MARTIN BRADSTREET - In our game, Chiaro and The Elixir of Life, you begin by building a steam-powered penguin called Boka. As you build Boka, you get used to how you can interact with the magical world of Neverain in virtual reality. But more importantly, you solidify a bond that will continue through the game. The player creates Boka, and yet Boka is also his guide through the experience.
But Boka was not always Boka. In fact, Boka’s creation didn’t follow our typical production timeline for characters, which usually looks something like this:
Since we hadn’t even begun the production of Chiaro when I began working on the steam-powered penguin that would eventually become Boka, there was a much much longer period of pre-production, at first only in my spare time. In fact, after a long hiatus from 3d art, I begin working on Boka as a way of getting back into the swing of things.
I’m not sure where the inspiration came from to make a steam-powered penguin, but I can tell you that I’ve always travelled with a small Pingu toy, perhaps in an attempt to recreate the ‘traveling gnome’ from the 2001 Jean-Pierre Jeunet film Amelie, a movie I love.
Having a bunch of travel shots of Pingu really makes him come alive for me (“How did he get there! He must have a lot of spirit”). In the end, it seems like my Pingu usually ends up eating ramen somewhere, but at this stage he has been with me to many places, Russia, Tokyo, India, Australia, New York, South America…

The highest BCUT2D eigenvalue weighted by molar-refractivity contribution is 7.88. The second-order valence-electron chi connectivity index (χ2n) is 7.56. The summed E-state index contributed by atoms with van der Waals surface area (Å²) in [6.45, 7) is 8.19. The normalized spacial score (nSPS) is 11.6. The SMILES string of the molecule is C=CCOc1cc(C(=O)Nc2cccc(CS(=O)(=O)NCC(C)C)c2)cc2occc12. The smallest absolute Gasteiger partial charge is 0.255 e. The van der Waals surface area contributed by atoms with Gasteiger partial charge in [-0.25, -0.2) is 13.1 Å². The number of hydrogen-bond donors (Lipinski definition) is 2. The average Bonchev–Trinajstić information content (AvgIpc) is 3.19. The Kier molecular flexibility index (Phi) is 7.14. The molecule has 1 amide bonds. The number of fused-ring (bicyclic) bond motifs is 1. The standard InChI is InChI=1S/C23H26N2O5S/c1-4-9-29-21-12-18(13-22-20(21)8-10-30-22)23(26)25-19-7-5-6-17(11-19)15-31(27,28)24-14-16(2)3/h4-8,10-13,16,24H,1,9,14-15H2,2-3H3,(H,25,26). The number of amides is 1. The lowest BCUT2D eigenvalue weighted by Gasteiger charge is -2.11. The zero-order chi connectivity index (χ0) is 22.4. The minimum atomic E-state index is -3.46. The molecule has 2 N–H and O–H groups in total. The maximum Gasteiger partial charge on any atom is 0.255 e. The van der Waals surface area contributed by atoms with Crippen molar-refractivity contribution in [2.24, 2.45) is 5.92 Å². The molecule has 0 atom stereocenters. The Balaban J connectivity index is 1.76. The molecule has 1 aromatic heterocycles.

When Jay and I talked about building a VR game together, we didn’t really discuss what period it would be set in. We talked about broader things, e.g. that we would probably want to do something story-driven. We watched the movie The Boy and The Beast together in Austin as part of Fantastic Fest, and thought maybe we could do something with a master / apprentice relationship in VR.
What time frame to set the game in was never really a conversation--we just knew we wanted to do fantasy. It didn’t seem like there would be electricity in our world. First I made a 3d toy steam engine for some practice and then I went pretty far down the rabbit hole. I’d been getting super into I-Wei Huang’s work with what he calls ‘The Crabfu Steamworks’, and started becoming obsessed with understanding the mechanical operation of different machines.
At first, I was fixated on the idea that the player should be able to see the inner workings of the machine, to know that this machine could actually move, if built. That lead to this first model.
The idea was he would move a bit like this character Mr. Moo, only without a battery, with a steam-powered drive chain instead. Inside his body, the idea was we would use a Wilesco D14 style toy steam engine, in the style of the I-Wei Huang creations. When this guy was geared up, it actually looked really awesome, the rigging took forever, but the bike chain would spin, the legs would move, etc.
At this stage, the proud part of me that had said ‘Ha, animated characters don’t need to look like blobs anymore! We’ll show them!’ suddenly started saying ‘oh man, I have created a nightmare’. It was really tough to get the character to move in dynamic ways. On top of that, some of the cuteness of the early sketches had been lost. The character didn’t look like he would be that much fun to be around.